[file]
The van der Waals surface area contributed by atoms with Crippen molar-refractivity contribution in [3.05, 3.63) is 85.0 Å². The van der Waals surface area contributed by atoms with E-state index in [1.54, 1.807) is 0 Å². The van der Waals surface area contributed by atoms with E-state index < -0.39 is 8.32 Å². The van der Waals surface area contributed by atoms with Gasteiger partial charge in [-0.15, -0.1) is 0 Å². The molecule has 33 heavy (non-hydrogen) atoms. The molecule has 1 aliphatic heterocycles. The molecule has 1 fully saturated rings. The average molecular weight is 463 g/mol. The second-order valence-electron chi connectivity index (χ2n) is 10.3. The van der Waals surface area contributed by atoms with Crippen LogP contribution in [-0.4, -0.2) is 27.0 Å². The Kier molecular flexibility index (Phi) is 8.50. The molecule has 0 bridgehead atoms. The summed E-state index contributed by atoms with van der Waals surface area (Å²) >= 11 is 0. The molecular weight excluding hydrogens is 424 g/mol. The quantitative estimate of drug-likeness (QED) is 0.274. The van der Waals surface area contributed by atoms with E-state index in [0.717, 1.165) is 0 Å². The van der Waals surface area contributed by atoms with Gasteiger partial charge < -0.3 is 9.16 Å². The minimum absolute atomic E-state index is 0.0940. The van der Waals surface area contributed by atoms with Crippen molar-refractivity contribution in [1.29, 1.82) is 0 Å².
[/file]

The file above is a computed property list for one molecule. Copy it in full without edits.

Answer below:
The van der Waals surface area contributed by atoms with Crippen molar-refractivity contribution in [3.05, 3.63) is 85.0 Å². The van der Waals surface area contributed by atoms with E-state index in [1.54, 1.807) is 0 Å². The van der Waals surface area contributed by atoms with E-state index < -0.39 is 8.32 Å². The van der Waals surface area contributed by atoms with Gasteiger partial charge in [-0.15, -0.1) is 0 Å². The molecule has 33 heavy (non-hydrogen) atoms. The molecule has 1 aliphatic heterocycles. The molecule has 1 fully saturated rings. The average molecular weight is 463 g/mol. The second-order valence-electron chi connectivity index (χ2n) is 10.3. The van der Waals surface area contributed by atoms with Crippen LogP contribution in [-0.4, -0.2) is 27.0 Å². The Kier molecular flexibility index (Phi) is 8.50. The molecule has 0 bridgehead atoms. The summed E-state index contributed by atoms with van der Waals surface area (Å²) >= 11 is 0. The molecular weight excluding hydrogens is 424 g/mol. The quantitative estimate of drug-likeness (QED) is 0.274. The van der Waals surface area contributed by atoms with E-state index in [0.717, 1.165) is 0 Å². The van der Waals surface area contributed by atoms with Gasteiger partial charge < -0.3 is 9.16 Å². The minimum absolute atomic E-state index is 0.0940. The van der Waals surface area contributed by atoms with Crippen molar-refractivity contribution in [1.29, 1.82) is 0 Å².